Hypertrophic cardiomyopathy

When someone is diagnosed with hypertrophic cardiomyopathy it means that they have an abnormal thickening of the heart muscle wall. When someone has hypertrophic cardiomyopathy it also means that the blood flow of the heart may be somewhat obstructed because of this thickening.

Hypertrophic cardiomyopathy is the leading cause of sudden heart attack and death in young athletics during physical activity. Hypertrophic cardiomyopathy can cause disruptions in electrical functions of the heart. This condition can happen in all racial groups and affects 2% – 5% of the human race. This is a disease in which the contractile blocks in the heart begin to duplicate themselves and cause the thickening of the heart muscle. It will eventually lead to a disorder called myocardial disarray which affects the configuration of the heart muscle cells. It is believed that hypertrophic cardiomyopathy occurs because a mutation in sarcomeric genes that mutate the protein component that is present in the sarcomere.

This disease has several symptoms that include angina, dizziness, palpitations, dyspnea, and sudden death from heart attack. Syncope can also occur in children and young teenagers who have a small left ventricle. This is because of the decrease of blood flow from the heart. Children with who have hypertrophic cardiomyopathy will also experience pain in the chest known as angina. People who have hypertrophic cardiomyopathy also experience noticeable heart palpitations. Most will experience other symptoms like fatigue and breathlessness. High blood pressure is also present in some cases of patients who have hypertrophic cardiomyopathy. However, there are some people who have hypertrophic cardiomyopathy who do not have any symptoms at all. In this case, the condition may be only be found during a routine medical exam.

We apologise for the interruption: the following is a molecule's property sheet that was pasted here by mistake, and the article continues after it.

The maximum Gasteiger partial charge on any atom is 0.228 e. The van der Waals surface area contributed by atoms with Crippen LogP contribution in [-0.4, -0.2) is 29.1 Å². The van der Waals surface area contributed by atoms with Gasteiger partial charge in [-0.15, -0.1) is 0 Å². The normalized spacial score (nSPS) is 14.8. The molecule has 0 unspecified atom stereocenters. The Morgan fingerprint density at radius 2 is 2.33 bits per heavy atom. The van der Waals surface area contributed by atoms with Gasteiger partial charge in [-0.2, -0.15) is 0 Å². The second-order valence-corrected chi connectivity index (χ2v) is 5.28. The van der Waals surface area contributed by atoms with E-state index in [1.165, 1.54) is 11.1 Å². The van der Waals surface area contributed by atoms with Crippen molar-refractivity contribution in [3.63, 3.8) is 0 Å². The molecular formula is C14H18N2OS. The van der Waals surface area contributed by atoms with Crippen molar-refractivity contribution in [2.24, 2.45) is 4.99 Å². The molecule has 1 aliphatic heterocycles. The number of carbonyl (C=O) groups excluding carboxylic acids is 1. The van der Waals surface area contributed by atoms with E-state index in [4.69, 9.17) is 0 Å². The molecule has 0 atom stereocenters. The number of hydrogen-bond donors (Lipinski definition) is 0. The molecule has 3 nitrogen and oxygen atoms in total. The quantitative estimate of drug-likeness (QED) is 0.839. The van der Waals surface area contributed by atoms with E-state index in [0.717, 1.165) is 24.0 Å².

Many children are diagnosed with hypertrophic cardiomyopathy through genetic screening and EKG testing when the condition is expected. It is known to be a complication of genetic origination and is an inherited disease. Children who have this disease generally will also have other heath problems and complications like Danon’s disease and Noonan Syndrome and other metabolic disorders. Most children are not diagnosed with this disease for many years because of the lack of symptoms in the beginning. The first symptoms that will begin to appear will be when the child complains of angina and dyspnea. When the child exercises they may feel lethargic and unusually fatigued. Arrhythmias and heart palpitations will become common and arrhythmia can be detected by an EKG. It is important for the child to have a thorough medical evaluation by a doctor as soon as hypertrophic cardiomyopathy is suspected. People of all ages can have hypertrophic cardiomyopathy however and it is not just confined to children.

Treatment for this disease includes the use of medications that can help to relax the heart muscle. Drugs like beta blockers and calcium channel blockers are normally used too. Many times these medications are sufficient to relieve the symptoms and no further treatments are necessary. If an arrhythmia is present blood thinners may be used to reduce the risk of blood clots. Permanent pacemakers may be implanted also, but this is not done as frequently today as it was in the past. If the blood flow from the heart is dangerously blocked they can do an operation called a myectomy. This surgery involves the removal of the thickened part of the heart wall so the blood can flow freely again. Nowadays a procedure called alcohol septal ablation may be done. This is a procedure where an injection of alcohol is given into the arteries that feed the thickened part of the heart. High risk patients can also be implanted with a cardioverter defibrillator to prevent sudden death. High risk patients exhibit a significantly lowered blood pressure during exercise and have a family history of cardiac arrest or episodes of unexplained fainting.

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Last updated on Nov 12th, 2009 and filed under Cardiovascular Disorders. Both comments and pings are currently closed.

2 Responses for “Hypertrophic cardiomyopathy”

  1. Lisa Salberg says:

    One major problem in getting the public to understand HCM is knowning the difference between a “heart attack” and a cardiac arrest. I was disappointed to see this “medical” article refer to HCM as the case of a “heart attack”, HCM does not cause “heart attacks” it causes sudden cardiac arrest. It would better serve the public to accurately explain this important issue. If you have a family history of sudden unexpected death under the age of 50 screening for HCM with an echocardiogram should be done.

    Thank you,

    Lisa Salberg
    CEO and Founder
    Hypertrophic Cardiomyopathy Association

  2. Linda Burgess says:

    Please explain the difference between a heart attack and sudden cardiac arrest. I was diagnosed with HCM last yr. Just trying to learn as much as possible about it…thanks.

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